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The City of Hopkins is fully-developed with a 4-square mile footprint. In order to grow the tax base, the City must redevelop underutilized property into higher valued developments. Often, redevelopment is only financially-feasible if there is public investment.
The City of Hopkins’ goal is to only provide the minimal incentive needed to make the project happen, realizing that the gain in tax base may not be realized for several years, but allowing marginal properties to continue unchanged will result in stagnant values and neighborhood decline, which also has a cost.
Each TIF request is evaluated individually, which includes performing a fiscal impact analysis. The City believes that the community benefits of TIF developments have been greater than the cost of additional services.
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The City issues debt for infrastructure and large scale equipment that has a lifespan at least equal to the length of the debt (in most cases much longer). A taxpayer today is paying for the maintenance and upkeep of existing infrastructure, it would be an unnecessary burden for today’s taxpayer to pay the full cost of a road or sewer that will last 40-80+ years all at once. Despite the lifetime of the infrastructure being decades long, the average city debt is issued for only 15 years which reduces the amount of interest that is paid.
Philosophically, many factors go into the City’s determination to issue debt, these include:
The City has been focused on projects to reconstruct City streets and making sure our infrastructure is prepared for Southwest Light Rail and the development expected from it.
All streets in Hopkins are planned to be reconstructed by 2030. Continuing this program and annual street surface improvement projects ensures the future preservation of our streets and helps maintain the quality of life Hopkins residents have come to expect. For more information on the Street Improvement check out this video on the pavement management program.
The City will continue to pay off debt with tax levy, special assessments, utility fees and tax increments. The tax levy for debt is projected to decrease in 2022 and 2023. It is projected to increase from 2024-2026. The average increase projected for the five year period of 2022-2026 is 1.98 percent.
Hopkins will receive $1.954 million in funding to be used by the end of 2024. Staff has proposed to use the funds for revenue losses experienced by the City. The City experienced $1.3 million of eligible revenue losses in 2020, and expects to continue to see revenue losses in 2021 and an unknown impact in future years. City Council will ultimately decide how to best utilize the funds.
The projected 5 percent increase comes from valuation increases for residential, apartment, commercial and industrial valuations. The valuation date is January 2, 2021. It does not include any additions for redevelopment or decertified tax increment financing districts, any increases in those areas would be in addition to the current projected increase.
During 2020/2021, the City reduced or delayed costs related to maintaining infrastructure and tree replanting. It is unlikely residents would notice a measurable difference due to these reductions in one or two years, however it is not possible to continue them indefinitely.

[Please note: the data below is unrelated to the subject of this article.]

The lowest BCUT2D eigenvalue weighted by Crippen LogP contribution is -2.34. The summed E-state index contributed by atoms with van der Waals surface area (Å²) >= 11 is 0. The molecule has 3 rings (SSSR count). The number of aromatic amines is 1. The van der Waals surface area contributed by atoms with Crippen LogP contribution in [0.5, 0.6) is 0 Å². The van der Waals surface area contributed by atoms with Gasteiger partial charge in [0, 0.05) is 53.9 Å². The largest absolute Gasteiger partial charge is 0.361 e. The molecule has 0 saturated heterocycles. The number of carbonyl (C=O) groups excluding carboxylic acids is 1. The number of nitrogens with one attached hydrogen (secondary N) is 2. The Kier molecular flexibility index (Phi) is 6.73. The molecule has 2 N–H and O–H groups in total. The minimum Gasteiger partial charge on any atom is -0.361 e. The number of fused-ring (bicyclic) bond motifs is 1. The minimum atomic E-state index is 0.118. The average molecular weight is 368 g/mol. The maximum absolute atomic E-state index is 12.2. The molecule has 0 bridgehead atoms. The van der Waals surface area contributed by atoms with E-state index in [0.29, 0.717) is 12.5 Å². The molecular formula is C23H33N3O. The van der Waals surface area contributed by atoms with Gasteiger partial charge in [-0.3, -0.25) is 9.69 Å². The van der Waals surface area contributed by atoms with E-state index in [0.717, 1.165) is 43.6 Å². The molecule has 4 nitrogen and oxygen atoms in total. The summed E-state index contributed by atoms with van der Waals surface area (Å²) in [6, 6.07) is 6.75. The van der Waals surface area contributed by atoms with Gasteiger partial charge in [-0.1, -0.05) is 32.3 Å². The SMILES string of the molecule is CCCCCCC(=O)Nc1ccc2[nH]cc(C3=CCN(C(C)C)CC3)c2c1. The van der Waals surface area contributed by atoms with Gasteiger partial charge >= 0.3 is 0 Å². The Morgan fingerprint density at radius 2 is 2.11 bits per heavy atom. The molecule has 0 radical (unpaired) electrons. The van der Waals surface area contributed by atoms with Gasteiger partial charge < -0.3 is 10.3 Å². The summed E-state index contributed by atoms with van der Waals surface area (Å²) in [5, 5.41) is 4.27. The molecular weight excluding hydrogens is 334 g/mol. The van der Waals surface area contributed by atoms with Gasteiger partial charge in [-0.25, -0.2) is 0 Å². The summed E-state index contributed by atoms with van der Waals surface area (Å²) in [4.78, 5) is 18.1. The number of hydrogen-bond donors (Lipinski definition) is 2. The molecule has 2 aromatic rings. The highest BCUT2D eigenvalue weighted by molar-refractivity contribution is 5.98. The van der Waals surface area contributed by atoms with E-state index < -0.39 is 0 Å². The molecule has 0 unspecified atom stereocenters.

The City has also made reductions to the number of employees during the pandemic and some of those reductions were permanent.
Staff is currently reviewing the fee schedule compared to the actual staff costs related to the service provided. Any proposed changes would be brought to the City Council in the fall of 2021. A previous effort to update the fee schedule was paused due to the COVID-19 pandemic.
The City has been in communication with Metro Transit Police and our neighboring agencies to strategize and plan for additional resources for light rail security. We will continue to work together to ensure the safety of our community and the riders of the light rail system.
Due to construction delays, passenger service on Southwest Light Rail is not expected to begin until 2024. There is not specific plan for additional costs for safety or plan to pay for it. However, any additional services provided by the Hopkins Police Department would likely be paid for with property taxes. Council has expressed interest in discussing future needs associated with both light rail and the proposed redevelopments at a future meeting.
Historically, the City of Hopkins has engaged with the community. One of the goals in the City’s strategic plan is to “take it to them” and includes strategies and action steps to meet this goal.
In, 2020 the City began incorporating engagement sessions as part of the budget process. During the pandemic, the options to engage have been limited. The City has provided virtual options as a safe way to engage. As it becomes safer, the City will continue to evaluate the best way to engage with residents and taxpayers on the budget.
The Fire Department has been responding to medical calls since the early 1950s. Up until 1987, the fire department was a basic life support (BLS) transport, in which they would transport low level medicals to the hospital. The Fire Department did not renew their BLS license, but has continued to respond to medical calls.
Medical calls make up 75 percent of what the department does. This is a critical service provided to the residents of Hopkins. The Hopkins Fire Department is the first response before Hennepin Ambulance (HCA) arrives. In many instances, HCA is 10+ minutes away. In some events, it is critical to have the early intervention done by the Hopkins Fire Department to help save a person’s life.
The City has five active TIF districts. Two of the five decertify in 2023, and of those one is no longer collecting TIF.
View the City’s Annual Disclosure for the year ended December 31, 2020